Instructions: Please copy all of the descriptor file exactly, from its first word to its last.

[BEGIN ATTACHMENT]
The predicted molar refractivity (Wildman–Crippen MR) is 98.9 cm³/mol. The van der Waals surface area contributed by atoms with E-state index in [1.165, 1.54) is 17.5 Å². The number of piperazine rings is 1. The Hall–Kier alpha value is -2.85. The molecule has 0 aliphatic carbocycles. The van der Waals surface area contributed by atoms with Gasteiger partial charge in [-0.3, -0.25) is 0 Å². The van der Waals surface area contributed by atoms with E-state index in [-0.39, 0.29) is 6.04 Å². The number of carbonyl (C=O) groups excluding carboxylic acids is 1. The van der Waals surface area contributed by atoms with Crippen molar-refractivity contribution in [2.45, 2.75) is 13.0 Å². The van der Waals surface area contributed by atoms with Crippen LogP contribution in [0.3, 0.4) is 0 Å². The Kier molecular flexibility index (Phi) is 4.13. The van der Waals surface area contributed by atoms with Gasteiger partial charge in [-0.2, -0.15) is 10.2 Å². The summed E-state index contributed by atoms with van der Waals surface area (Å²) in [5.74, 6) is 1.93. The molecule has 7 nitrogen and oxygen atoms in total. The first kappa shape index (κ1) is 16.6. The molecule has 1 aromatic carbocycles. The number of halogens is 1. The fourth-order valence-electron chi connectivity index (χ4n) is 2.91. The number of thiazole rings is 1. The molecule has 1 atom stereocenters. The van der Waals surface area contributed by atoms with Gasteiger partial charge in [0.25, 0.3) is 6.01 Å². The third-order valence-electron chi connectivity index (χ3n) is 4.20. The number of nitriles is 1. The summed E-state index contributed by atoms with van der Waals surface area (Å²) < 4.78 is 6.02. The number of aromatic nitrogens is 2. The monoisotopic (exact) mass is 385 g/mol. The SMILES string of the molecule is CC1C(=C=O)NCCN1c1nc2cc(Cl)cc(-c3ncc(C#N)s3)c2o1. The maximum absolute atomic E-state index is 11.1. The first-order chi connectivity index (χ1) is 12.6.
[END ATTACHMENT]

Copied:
The predicted molar refractivity (Wildman–Crippen MR) is 98.9 cm³/mol. The van der Waals surface area contributed by atoms with E-state index in [1.165, 1.54) is 17.5 Å². The number of piperazine rings is 1. The Hall–Kier alpha value is -2.85. The molecule has 0 aliphatic carbocycles. The van der Waals surface area contributed by atoms with Gasteiger partial charge in [-0.3, -0.25) is 0 Å². The van der Waals surface area contributed by atoms with E-state index in [-0.39, 0.29) is 6.04 Å². The number of carbonyl (C=O) groups excluding carboxylic acids is 1. The van der Waals surface area contributed by atoms with Crippen molar-refractivity contribution in [2.45, 2.75) is 13.0 Å². The van der Waals surface area contributed by atoms with Crippen LogP contribution in [0.3, 0.4) is 0 Å². The Kier molecular flexibility index (Phi) is 4.13. The van der Waals surface area contributed by atoms with Gasteiger partial charge in [-0.2, -0.15) is 10.2 Å². The summed E-state index contributed by atoms with van der Waals surface area (Å²) in [5.74, 6) is 1.93. The molecule has 7 nitrogen and oxygen atoms in total. The first kappa shape index (κ1) is 16.6. The molecule has 1 aromatic carbocycles. The number of halogens is 1. The fourth-order valence-electron chi connectivity index (χ4n) is 2.91. The number of thiazole rings is 1. The molecule has 1 atom stereocenters. The van der Waals surface area contributed by atoms with Gasteiger partial charge in [0.25, 0.3) is 6.01 Å². The third-order valence-electron chi connectivity index (χ3n) is 4.20. The number of nitriles is 1. The summed E-state index contributed by atoms with van der Waals surface area (Å²) < 4.78 is 6.02. The number of aromatic nitrogens is 2. The monoisotopic (exact) mass is 385 g/mol. The SMILES string of the molecule is CC1C(=C=O)NCCN1c1nc2cc(Cl)cc(-c3ncc(C#N)s3)c2o1. The maximum absolute atomic E-state index is 11.1. The first-order chi connectivity index (χ1) is 12.6.